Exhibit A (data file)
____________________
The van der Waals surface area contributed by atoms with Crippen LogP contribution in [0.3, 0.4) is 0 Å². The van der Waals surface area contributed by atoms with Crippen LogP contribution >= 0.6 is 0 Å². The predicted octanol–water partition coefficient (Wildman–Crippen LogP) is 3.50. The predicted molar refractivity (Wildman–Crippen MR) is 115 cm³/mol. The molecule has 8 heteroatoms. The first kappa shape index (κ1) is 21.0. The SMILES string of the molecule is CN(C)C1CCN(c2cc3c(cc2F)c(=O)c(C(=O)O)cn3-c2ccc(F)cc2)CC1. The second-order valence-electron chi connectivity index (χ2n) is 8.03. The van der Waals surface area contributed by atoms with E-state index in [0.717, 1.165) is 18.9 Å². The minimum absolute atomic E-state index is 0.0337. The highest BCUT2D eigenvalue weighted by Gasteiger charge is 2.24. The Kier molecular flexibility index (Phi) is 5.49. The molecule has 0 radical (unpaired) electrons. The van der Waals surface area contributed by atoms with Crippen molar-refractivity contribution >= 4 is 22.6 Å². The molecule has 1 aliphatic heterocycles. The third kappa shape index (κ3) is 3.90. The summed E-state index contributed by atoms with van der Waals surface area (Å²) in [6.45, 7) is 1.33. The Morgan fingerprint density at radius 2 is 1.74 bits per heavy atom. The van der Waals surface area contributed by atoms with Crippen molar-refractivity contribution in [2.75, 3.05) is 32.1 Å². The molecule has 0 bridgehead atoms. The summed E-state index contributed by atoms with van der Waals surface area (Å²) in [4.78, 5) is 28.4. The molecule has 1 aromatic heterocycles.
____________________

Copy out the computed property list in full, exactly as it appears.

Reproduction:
The van der Waals surface area contributed by atoms with Crippen LogP contribution in [0.3, 0.4) is 0 Å². The van der Waals surface area contributed by atoms with Crippen LogP contribution >= 0.6 is 0 Å². The predicted octanol–water partition coefficient (Wildman–Crippen LogP) is 3.50. The predicted molar refractivity (Wildman–Crippen MR) is 115 cm³/mol. The molecule has 8 heteroatoms. The first kappa shape index (κ1) is 21.0. The SMILES string of the molecule is CN(C)C1CCN(c2cc3c(cc2F)c(=O)c(C(=O)O)cn3-c2ccc(F)cc2)CC1. The second-order valence-electron chi connectivity index (χ2n) is 8.03. The van der Waals surface area contributed by atoms with E-state index in [0.717, 1.165) is 18.9 Å². The minimum absolute atomic E-state index is 0.0337. The highest BCUT2D eigenvalue weighted by Gasteiger charge is 2.24. The Kier molecular flexibility index (Phi) is 5.49. The molecule has 0 radical (unpaired) electrons. The van der Waals surface area contributed by atoms with Crippen molar-refractivity contribution >= 4 is 22.6 Å². The molecule has 1 aliphatic heterocycles. The third kappa shape index (κ3) is 3.90. The summed E-state index contributed by atoms with van der Waals surface area (Å²) in [6.45, 7) is 1.33. The Morgan fingerprint density at radius 2 is 1.74 bits per heavy atom. The van der Waals surface area contributed by atoms with Crippen molar-refractivity contribution in [2.75, 3.05) is 32.1 Å². The molecule has 0 bridgehead atoms. The summed E-state index contributed by atoms with van der Waals surface area (Å²) in [4.78, 5) is 28.4. The molecule has 1 aromatic heterocycles.